Death Toll Dips to 4 in Bridge Collapse
Thursday, August 2, 2007; 8:34 AM
MINNEAPOLIS -- Authorities lowered the death toll from an interstate bridge collapse to four Thursday, but warned the final number could change as divers comb the twisted steel and chunks of concrete that crashed into the Mississippi River.
Police Lt. Amelia Huffman said: "This morning, the medical examiner's office only has four sets of remains." Initial reports of seven people killed were based on the best estimates authorities had Wednesday night, she said.
The eight-lane Interstate 35W bridge, a major Minneapolis artery, was in the midst of being repaired and two lanes in each direction were closed when the bridge buckled during evening rush hour Wednesday.
Crews planned to resume their cleanup and recovery work Thursday morning. Fire Chief Jim Clack said officials didn't expect to find any more survivors.
More than 20 families gathered in a hotel ballroom early Thursday, waiting for word on loved ones who couldn't be located.
"I've never wanted to see my brother so much in my life," said Kristi Foster, who went to an information center set up at a Holiday Inn looking for her brother Kirk. She hadn't had contact with her brother or his girlfriend, Krystle Webb, since the previous night.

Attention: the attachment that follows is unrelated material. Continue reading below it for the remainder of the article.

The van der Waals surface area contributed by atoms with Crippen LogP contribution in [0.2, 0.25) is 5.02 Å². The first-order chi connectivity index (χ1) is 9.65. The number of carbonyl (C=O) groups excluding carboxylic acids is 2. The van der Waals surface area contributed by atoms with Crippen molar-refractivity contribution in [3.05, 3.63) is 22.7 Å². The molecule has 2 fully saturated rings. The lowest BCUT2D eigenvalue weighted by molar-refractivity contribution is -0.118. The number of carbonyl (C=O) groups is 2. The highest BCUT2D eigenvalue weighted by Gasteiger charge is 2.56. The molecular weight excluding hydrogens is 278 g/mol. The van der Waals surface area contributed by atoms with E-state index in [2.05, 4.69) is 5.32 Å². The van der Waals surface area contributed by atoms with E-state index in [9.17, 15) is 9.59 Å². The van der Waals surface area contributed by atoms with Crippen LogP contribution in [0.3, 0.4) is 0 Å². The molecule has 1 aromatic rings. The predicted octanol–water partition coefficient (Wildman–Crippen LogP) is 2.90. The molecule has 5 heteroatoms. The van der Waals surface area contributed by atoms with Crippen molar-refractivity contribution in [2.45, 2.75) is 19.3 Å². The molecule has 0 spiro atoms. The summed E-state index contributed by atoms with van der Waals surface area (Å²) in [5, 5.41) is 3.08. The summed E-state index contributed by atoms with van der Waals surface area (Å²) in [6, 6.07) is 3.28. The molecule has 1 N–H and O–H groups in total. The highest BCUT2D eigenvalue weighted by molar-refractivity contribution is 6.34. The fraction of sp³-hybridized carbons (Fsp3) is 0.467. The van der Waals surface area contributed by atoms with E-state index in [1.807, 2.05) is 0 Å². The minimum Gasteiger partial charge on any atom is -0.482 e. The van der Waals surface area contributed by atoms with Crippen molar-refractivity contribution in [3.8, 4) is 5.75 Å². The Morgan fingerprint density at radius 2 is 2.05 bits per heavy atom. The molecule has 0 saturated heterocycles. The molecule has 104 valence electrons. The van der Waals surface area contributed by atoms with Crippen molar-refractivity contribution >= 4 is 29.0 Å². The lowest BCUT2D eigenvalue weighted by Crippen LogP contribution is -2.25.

More than 60 people were injured and as many as 50 vehicles were in the river, many of their occupants having scrambled to shore. The collapse did not appear to be terrorism-related.
Some injured people were carried up the riverbank, while emergency workers tended to others on the ground and some jumped into the water to look for survivors. Fire and black smoke rose from the wreckage.
Minneapolis Fire Chief Jim Clack said the death toll could rise. "We think there are several more vehicles in the river we can't see yet," he said Wednesday.
Gov. Tim Pawlenty said the bridge was inspected by the Minnesota Department of Transportation in 2005 and 2006 and that no immediate structural problems were noted. "There were some minor things that needed attention," he said.
"They notified us from an engineering standpoint the deck might need to be rehabilitated or replaced in 2020 or beyond," Pawlenty said Wednesday.
The 40-year-old bridge was rated as "structurally deficient" two years ago and possibly in need of replacement, the Star Tribune reported. The newspaper said that rating was contained in the U.S. Department of Transportation's National Bridge Inventory database.